If you’ve turned on the news any time during the last few months, it’s likely you’ve heard the dreaded word “recession.”
Investopedia defines recession as “a period of declining economic performance across an entire economy that lasts for several months.” The last major recession we experienced in the United States began in 2007 and ended in 2009 after the bursting bubble of the US housing market.
These days, according to The Street, a possible recession could be because of a number of factors:
1. The Federal Reserve and higher interest rates
2. There was massive fiscal stimulus during the pandemic, financed by the Fed buying bonds
3. Rising input and wage costs
4. High oil prices
5. China Is decelerating sharply
But as with anything when it comes to finances, the big question is…what does a recession mean for YOU?
If you have a solid financial plan in place, you’ve likely already “recession-proofed” your finances. However, there are a few other things you could do to better prepare:
Try to avoid cutting down on retirement plan contributions unless absolutely necessary. Missing even a small number of contributions can have a major impact on account growth. Also, down markets can actually be good for savers (hard to believe, but true!) because of dollar cost averaging.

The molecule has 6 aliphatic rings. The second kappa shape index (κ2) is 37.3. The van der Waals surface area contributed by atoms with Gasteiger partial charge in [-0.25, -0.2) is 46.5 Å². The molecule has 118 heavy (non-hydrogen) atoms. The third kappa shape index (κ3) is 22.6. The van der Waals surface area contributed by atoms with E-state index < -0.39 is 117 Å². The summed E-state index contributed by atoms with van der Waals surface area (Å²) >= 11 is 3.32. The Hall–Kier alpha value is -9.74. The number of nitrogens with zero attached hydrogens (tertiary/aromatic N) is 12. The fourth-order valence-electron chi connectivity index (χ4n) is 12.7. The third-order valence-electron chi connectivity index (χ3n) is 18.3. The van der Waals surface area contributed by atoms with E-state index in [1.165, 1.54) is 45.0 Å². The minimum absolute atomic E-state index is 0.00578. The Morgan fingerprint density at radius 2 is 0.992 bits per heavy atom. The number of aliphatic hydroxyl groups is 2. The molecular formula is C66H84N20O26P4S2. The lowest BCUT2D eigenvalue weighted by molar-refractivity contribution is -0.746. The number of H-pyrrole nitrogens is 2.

Remember that there are always going to be periods of economic slowdown; this is inevitable in a modern economy. But taking some action, like the tips above, might minimize the impact on you personally while you wait for the economy to begin “growing” again.
Content in this material is for general information only and not intended to provide specific advice or recommendations for any individual.
Dollar cost averaging involves continuous investment in securities regardless of fluctuation in price levels of such securities. An investor should consider their ability to continue purchasing through fluctuating price levels . Such a plan does not assure a profit and does not protect against loss in declining markets.
Investing includes risks, including fluctuating prices and loss of principal.